What is Times Interest Earned?

Jim B.

Times interest earned is a way of measuring a company's ability to pay off the interest accruing on its loans. It is expressed as a ratio that is calculated by taking the company's earnings prior to interest and taxes and dividing it by the amount of interest owed. Also known as the interest coverage ratio, times interest earned, or TIE, provides a method for investors to measure a company's financial stability. An extremely low ratio means that a company may not be able to take care of its interest payments in the short term while still having capital in reserve for day-to-day operations or emergency expenses.

To calculate the times interest earned for a particular company, the earnings before interest and taxes, or EBIT, must be totaled.
To calculate the times interest earned for a particular company, the earnings before interest and taxes, or EBIT, must be totaled.

Interest payments are a fact of life for most businesses, as borrowing money is often necessary at various stages of a company's development. The inability to pay off the interest incurred on any loans is a sign of weakness and could be a harbinger of eventual insolvency for a business. Times interest earned is a ratio designed to show how many times a company can pay off its interest, which can be a good indicator of its short-term financial soundness.

To calculate the times interest earned for a particular company, the earnings before interest and taxes, or EBIT, must be totaled. That number is then divided by the company's total payable interest on all debt. Both of the numbers to be divided must come from the same predetermined time period for the calculation to be accurate.

For example, a company amasses earnings over a specific time period of $5,000 US Dollars (USD), a total that represents the amount they have earned before taxes and interest are taken out. Over the same time period the interest owed by that company is $2,000 USD. Dividing the $5,000 USD by $2,000 USD results in a times interest earned ratio of 2.5. This essentially means the company can pay off its interest obligations 2.5 times before running out of capital.

While a low ratio could be problematic if it gets down near the base level of 1.0, there is no absolute benchmark number for an acceptable TIE. Businesses in more volatile industries may require a high ratio to deal with potential ups and downs, while companies in steadier industries may be able to get away with a lower score. It's also not necessarily a good thing if a company has an excessively high times interest earned. This may mean that the company has spent too much of its capital paying down its debt rather than making other more worthwhile investments to grow the company.

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Discussion Comments


@SkyWhisperer - I think EBITDA is the EBIT plus depreciation and amortization, neither of which is mentioned in the basic times interest earned calculation.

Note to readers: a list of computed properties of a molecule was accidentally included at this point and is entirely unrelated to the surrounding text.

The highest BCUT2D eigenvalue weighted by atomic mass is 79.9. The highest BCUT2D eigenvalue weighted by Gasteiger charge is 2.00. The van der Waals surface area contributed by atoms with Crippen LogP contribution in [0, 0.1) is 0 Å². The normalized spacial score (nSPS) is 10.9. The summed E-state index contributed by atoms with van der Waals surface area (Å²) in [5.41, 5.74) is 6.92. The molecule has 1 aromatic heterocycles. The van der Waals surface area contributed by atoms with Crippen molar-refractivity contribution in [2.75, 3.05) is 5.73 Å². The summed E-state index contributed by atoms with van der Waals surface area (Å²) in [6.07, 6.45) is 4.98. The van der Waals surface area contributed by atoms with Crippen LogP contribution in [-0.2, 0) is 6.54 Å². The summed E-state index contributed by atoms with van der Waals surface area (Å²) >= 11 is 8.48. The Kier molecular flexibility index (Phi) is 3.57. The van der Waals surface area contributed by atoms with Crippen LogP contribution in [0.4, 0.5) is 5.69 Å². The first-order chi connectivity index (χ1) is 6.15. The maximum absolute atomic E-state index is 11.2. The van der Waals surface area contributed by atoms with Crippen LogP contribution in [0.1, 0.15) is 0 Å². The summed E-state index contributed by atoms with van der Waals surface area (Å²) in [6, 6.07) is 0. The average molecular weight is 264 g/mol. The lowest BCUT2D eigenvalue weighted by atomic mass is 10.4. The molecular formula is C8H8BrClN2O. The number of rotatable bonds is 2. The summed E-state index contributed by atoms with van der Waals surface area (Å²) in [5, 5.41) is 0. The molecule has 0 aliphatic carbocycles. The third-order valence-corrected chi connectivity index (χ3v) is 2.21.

The reason that they are not mentioned is that depreciation and amortization are only important if you are dealing with significant asset exposure, which are subject to depreciation and amortization. These don’t make up the simple profit formula however. In some businesses, like telecommunications, you would definitely want to look at the EBITDA number because telecommunication is capital intensive.


@David09 - Does anyone know what the difference is between EBIT and EBITDA? I ask because I notice that investors and analysts like to talk about a company’s EBITDA. I assume that it’s very important and that it must be an extension of the basic EBIT concept.


@nony - I notice that the interest formula is unique in that the higher the number, the safer the investment is considered. A low interest formula ratio means that the debt is pretty high relative to earnings.

This formula in that sense is different than other barometers of a company’s overall health. For example, take the price to earnings ratio. Generally the lower the PE ratio the healthier the company is. It means that it won’t take that company long to earn back the prices paid on its shares at current market levels.

I know this is obvious but it’s something you should remind yourself of when looking at the interest formula ratio so you don’t automatically assume the lower number is a good thing, and make the wrong investment in the process.


I worked in the telecommunications industry and of course in that industry you spend billions of dollars for infrastructure just to get up and running.

Most of that money was financed by loans. Investors were always scouring our quarterly reports to see how we were doing with cash flow and of course the financial ratio between earnings and debt; specifically, investors wanted to know if we were making any money and how were we doing on our interest payments.

Well for the longest while we were doing okay. We kept assuring everyone that we were able to meet the interest on our debt, although that interest consumed more and more of our resources as our real earnings dwindled. Eventually we couldn’t even pay the interest anymore and had to file for bankruptcy.

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